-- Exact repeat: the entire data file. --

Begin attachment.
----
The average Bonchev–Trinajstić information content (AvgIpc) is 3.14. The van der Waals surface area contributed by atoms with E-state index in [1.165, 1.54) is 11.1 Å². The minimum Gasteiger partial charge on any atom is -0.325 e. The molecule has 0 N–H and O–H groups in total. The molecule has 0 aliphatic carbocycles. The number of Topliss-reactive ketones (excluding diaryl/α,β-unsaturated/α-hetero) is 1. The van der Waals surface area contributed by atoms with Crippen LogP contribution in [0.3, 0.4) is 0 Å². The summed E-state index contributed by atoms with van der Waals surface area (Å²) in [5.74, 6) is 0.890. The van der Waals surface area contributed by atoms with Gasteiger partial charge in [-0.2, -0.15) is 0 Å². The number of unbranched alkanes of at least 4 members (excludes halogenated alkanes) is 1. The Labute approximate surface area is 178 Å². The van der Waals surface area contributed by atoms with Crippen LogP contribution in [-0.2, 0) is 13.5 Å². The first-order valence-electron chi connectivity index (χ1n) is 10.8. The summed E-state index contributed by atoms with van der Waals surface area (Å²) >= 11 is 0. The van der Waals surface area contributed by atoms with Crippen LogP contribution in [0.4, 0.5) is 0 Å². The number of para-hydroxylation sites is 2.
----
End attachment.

The average Bonchev–Trinajstić information content (AvgIpc) is 3.14. The van der Waals surface area contributed by atoms with E-state index in [1.165, 1.54) is 11.1 Å². The minimum Gasteiger partial charge on any atom is -0.325 e. The molecule has 0 N–H and O–H groups in total. The molecule has 0 aliphatic carbocycles. The number of Topliss-reactive ketones (excluding diaryl/α,β-unsaturated/α-hetero) is 1. The van der Waals surface area contributed by atoms with Crippen LogP contribution in [0.3, 0.4) is 0 Å². The summed E-state index contributed by atoms with van der Waals surface area (Å²) in [5.74, 6) is 0.890. The van der Waals surface area contributed by atoms with Gasteiger partial charge in [-0.2, -0.15) is 0 Å². The number of unbranched alkanes of at least 4 members (excludes halogenated alkanes) is 1. The Labute approximate surface area is 178 Å². The van der Waals surface area contributed by atoms with Crippen LogP contribution in [-0.2, 0) is 13.5 Å². The first-order valence-electron chi connectivity index (χ1n) is 10.8. The summed E-state index contributed by atoms with van der Waals surface area (Å²) >= 11 is 0. The van der Waals surface area contributed by atoms with Crippen LogP contribution in [0.4, 0.5) is 0 Å². The number of para-hydroxylation sites is 2.